Thursday, September 14, 2017

HEY! Meet the Swinger

This near-perfect advertising gem from the mid-'60s stars a shockingly young and fresh-faced Ali Macgraw, who would soon rocket to fame in Love Story only to plummet into total oblivion. Being married to Steve McQueen will do that to you.

But before all that, there was this delectable ad for the Polaroid Swinger: "it's more than a camera, it's almost alive/It's only 19 dollars and 95!" A yet-to-be-famous utility singer named Barry Manilow sang the irresistibly catchy jingle. And such a product! It was new, it was affordable, it was"right now". Instead of a red light going on when you were ready to shoot, the camera flashed a large black-and-white YES. In fact, it used only black and white film, which didn't seem to matter to the young and hip.

I remember Polaroid cameras, the very early ones where you "zipped it off" (ripped off a plastic cover after allowing the thing to "stew" for so many minutes). I remember my Dad taking pictures of me on my horse, and him getting this - stuff - on his hands, this caustic goo from the margins of the picture, chemicals for developing it or something. After the picture dried - and it had to dry, just like those old-fashioned photos you developed in a tray, then hung up with clothespins - you had to stick on an adhesive-backed piece of cardboard to keep it from curling. But once that backing was on there, you'd never get it off.

I still have some photos - OK, a lot of them - with thick plastic backings on them, tiny things about 2 by 3 inches. For a few years, this was all we took. They had the instant payoff factor, but unfortunately over the years they have become almost indecipherable. I scanned a few of them and blew them up, but the results were mixed. Some of the best shots of my kids growing up were taken with this low-tech method, meaning that most of them were lost.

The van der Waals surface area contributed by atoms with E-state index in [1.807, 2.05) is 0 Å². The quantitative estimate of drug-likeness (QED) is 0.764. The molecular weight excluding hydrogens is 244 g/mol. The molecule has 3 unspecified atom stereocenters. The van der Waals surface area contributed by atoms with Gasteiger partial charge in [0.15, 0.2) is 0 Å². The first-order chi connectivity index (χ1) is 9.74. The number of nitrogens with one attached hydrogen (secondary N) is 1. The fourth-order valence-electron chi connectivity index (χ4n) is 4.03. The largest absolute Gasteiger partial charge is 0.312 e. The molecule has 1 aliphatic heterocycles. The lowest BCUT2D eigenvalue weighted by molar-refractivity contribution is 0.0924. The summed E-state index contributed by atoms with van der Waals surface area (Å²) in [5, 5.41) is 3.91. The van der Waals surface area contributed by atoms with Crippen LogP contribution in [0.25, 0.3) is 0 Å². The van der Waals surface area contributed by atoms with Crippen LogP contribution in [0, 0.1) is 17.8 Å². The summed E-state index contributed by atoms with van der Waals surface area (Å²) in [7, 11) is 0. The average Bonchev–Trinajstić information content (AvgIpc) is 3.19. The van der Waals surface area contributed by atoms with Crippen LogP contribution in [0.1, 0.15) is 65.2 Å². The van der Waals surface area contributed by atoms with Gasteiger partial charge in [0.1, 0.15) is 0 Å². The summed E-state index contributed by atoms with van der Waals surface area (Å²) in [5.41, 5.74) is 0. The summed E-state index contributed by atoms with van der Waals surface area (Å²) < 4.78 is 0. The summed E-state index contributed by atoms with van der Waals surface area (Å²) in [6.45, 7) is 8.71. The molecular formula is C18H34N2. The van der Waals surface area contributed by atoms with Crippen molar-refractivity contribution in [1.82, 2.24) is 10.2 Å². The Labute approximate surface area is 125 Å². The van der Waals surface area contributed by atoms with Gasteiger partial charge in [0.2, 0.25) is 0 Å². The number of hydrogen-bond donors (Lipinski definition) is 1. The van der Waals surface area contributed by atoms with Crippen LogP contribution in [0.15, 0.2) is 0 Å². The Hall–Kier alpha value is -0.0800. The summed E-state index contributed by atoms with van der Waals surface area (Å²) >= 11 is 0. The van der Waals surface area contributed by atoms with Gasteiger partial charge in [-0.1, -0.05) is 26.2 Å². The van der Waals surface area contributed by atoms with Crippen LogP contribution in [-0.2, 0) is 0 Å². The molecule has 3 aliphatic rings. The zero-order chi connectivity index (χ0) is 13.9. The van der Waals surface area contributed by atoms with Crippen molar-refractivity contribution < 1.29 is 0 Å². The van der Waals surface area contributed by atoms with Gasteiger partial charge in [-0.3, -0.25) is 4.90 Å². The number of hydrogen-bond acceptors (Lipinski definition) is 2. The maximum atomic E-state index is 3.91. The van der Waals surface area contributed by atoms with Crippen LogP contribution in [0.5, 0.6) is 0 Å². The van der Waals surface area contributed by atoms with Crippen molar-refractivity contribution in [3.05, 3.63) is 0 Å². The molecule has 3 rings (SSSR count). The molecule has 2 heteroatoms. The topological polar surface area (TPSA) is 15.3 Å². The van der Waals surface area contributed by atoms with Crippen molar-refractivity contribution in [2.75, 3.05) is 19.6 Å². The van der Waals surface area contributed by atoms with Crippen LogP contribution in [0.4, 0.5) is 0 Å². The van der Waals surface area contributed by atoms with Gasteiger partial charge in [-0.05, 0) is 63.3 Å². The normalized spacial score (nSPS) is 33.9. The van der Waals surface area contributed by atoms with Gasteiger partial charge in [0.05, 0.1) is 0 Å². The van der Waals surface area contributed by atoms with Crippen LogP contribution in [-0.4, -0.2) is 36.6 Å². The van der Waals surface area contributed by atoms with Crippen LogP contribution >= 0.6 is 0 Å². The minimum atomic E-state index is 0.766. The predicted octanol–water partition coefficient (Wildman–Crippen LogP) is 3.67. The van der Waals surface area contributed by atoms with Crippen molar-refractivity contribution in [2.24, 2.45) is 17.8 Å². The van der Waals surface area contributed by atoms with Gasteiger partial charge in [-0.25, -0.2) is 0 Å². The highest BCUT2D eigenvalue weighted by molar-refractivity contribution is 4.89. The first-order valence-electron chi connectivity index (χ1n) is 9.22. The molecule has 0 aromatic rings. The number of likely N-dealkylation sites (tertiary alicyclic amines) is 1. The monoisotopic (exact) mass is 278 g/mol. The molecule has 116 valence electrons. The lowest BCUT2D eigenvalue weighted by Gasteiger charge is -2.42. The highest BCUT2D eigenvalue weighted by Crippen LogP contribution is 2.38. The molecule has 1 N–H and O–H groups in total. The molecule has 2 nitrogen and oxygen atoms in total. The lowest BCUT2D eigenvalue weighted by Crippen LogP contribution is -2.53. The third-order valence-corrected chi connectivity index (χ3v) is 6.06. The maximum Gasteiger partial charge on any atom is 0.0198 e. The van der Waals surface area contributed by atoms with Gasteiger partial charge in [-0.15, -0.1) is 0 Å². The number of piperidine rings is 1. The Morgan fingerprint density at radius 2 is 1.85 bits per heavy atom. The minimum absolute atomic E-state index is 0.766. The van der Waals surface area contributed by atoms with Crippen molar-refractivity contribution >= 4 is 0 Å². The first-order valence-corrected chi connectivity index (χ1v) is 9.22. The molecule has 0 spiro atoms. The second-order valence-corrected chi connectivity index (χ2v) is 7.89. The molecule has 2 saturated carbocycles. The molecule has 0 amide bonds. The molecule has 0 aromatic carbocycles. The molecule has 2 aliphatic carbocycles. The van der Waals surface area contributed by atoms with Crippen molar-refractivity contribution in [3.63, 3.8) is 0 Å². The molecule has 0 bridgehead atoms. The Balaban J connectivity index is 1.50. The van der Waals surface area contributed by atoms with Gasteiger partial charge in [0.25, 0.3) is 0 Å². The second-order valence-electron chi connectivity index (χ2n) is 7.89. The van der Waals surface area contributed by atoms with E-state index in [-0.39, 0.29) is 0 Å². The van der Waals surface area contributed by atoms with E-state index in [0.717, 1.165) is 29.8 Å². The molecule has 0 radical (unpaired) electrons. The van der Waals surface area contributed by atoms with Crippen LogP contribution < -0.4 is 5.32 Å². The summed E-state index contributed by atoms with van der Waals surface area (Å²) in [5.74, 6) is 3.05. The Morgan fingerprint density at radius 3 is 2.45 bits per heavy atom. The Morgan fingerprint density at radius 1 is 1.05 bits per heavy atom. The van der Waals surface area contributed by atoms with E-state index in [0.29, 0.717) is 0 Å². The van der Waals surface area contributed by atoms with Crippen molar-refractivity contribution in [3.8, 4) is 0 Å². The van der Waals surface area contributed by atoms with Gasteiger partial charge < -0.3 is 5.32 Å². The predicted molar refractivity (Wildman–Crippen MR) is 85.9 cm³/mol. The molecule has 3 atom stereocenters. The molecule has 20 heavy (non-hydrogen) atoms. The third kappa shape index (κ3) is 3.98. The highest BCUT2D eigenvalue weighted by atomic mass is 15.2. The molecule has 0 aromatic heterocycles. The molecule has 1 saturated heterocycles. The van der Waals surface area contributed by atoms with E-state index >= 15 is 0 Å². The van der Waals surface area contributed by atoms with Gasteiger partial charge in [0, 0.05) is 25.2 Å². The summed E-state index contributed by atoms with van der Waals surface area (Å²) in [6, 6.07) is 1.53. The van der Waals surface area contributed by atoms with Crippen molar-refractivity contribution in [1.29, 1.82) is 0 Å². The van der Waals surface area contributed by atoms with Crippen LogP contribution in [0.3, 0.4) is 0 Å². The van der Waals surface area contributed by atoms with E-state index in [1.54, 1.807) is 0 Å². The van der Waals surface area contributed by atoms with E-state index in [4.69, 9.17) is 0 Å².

But that aside, this is one of the most perfect ads I've ever seen, second only to that first Maxwell House work of genius with the bongo-drum percolator ("tastes as good as it smells"). The Swinger embodies the '60s, beach life, freedom from responsibility, being young and attractive and with your whole life ahead of you. You could smoke then, and stay out late, and eat and drink whatever you wanted to, and still look great with no effort. Ali Macgraw had that earth angel innocence, the no-makeup face, the wash 'n wear hair. 

I made a ton of gifs last night from this, my all-time-second-favorite ad, but they somehow turned out to be unsatisfying. It's hard to extract a few seconds out of such a seamlessly tight work of art. The shots cascade and tumble into each other, creating a dizzy sense of freedom. And - click - click - every move, every pose, every activity is captured on film, in crisp black and white that develops right before your eyes.

So what was I going to focus on? Hair. Ali's hair, which is used in a particular way in this one-minute saga of '60s youth. It's very very fast, so you have to watch for it. Her hair whips around, tosses, flings, and is casually pushed back. I did gifs of Ali's hair, plus a few of her walking in delightfully washed-out light, so that she becomes virtually animated.